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Duke University survey finds more Americans concerned about climate change than in recent years


From the February 19, 2013 issue of Public Power Daily

Originally published February 19, 2013

By Jeannine Anderson
Editor
Fifty percent of Americans think climate change is occurring and an additional 34 percent think it is probably occurring, according to a Duke University survey of U.S. public opinion on climate change. Those groups combined — 84 percent of Americans— "appear to represent the highest level of belief that the climate is changing in at least five years, although comparisons across different surveys can be misleading due to differences in question wording and sampling methods," the researchers said. A slim majority (54 percent) of Americans think climate change is the result of human activity — also the highest level in many years, they said.

Opinions on the topic "remain divided across party lines," they said, but the survey found bipartisan support for regulating greenhouse gas  emissions and for clean energy requirements.

The survey was conducted by Frederick Mayer and Alex Pfaff of the Sanford School of Public Policy at Duke University and Sarah Adair of the university's Nicholas Institute for Environmental Policy Solutions.

The data were gathered Jan. 16-22 in a poll of 1,089 adults ages 18 and older. The survey has a margin of error of 3 percent.

Democrats are more likely than Republicans to think that climate change is occurring, according to the Duke University survey, with 70 percent of Democrats saying they are convinced, compared to 27 percent of Republicans. "However, an additional 43 percent of Republicans in our sample say that it is probably occurring, although they’d like more evidence," the researchers said.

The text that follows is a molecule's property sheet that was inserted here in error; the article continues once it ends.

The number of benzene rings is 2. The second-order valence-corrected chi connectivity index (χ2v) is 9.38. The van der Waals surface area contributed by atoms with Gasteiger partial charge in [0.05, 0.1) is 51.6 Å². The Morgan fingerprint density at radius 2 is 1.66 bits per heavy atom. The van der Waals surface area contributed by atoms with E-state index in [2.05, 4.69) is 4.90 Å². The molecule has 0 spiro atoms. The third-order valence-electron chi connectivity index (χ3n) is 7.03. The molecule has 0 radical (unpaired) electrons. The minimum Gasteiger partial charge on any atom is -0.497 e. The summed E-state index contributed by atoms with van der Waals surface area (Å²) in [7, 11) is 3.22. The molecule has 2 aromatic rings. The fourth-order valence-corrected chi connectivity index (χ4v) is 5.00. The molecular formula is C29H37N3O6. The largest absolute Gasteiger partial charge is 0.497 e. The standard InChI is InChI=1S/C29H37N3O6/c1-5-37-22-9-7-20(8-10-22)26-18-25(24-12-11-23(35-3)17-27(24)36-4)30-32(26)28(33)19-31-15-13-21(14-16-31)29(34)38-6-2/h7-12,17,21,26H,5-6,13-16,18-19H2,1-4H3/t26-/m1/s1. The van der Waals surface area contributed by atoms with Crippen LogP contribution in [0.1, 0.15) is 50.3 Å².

A large majority of Americans (64 percent) support a combination of greenhouse gas regulations for power plants and factories and fuel-efficiency stan­dards for cars, the survey found. Similarly, 64 percent support requiring utilities to generate "a large amount" of power from low-carbon energy sources such as wind, solar, natural gas and nuclear.

However, the survey found very little support for market-based policy approaches such as a carbon tax or a carbon market (a cap-and-trade program), with only 29 percent of Americans strongly or somewhat in favor of a carbon tax. The survey found that many Americans are unfamiliar with the concept of a carbon market. "Only 8 percent have heard 'a great deal' about cap and trade, while 44 percent have heard 'nothing at all,'" the researchers said.

Responses to the survey "are correlated with media sources," they said. "Viewers of MSNBC and CNN are more sup­portive of all policies [to combat climate change] than average, while Fox viewers are much less supportive."

Survey respondents' trust in scientists to provide impartial, accurate information on climate change "is highly correlated with both [political] party identification and media source," the researchers said. "Democrats are generally more trusting of scientists relative to both Republicans and Independents, with 31 percent of Democrats and only 9 percent of Republicans trusting scientists 'a great deal' to provide impartial and accurate findings" on climate change.

"A large majority of Americans are now either convinced the climate is changing or think that it is probably changing, but fewer Americans are convinced that carbon taxes or markets are satisfactory policy responses," the Duke University researchers concluded in a policy brief on the survey. Carbon taxes "remain decidedly unpopular despite the recent uptick in discussion as lawmakers look for ways to reduce the federal deficit," they wrote. "While partisan differences persist in beliefs about climate change and attitudes toward government policies, majori­ties of Democrats, Republicans, and Independents support more traditional policy approaches, including emissions regulation and requirements to produce more clean energy."

The policy brief is posted on Duke University's website.

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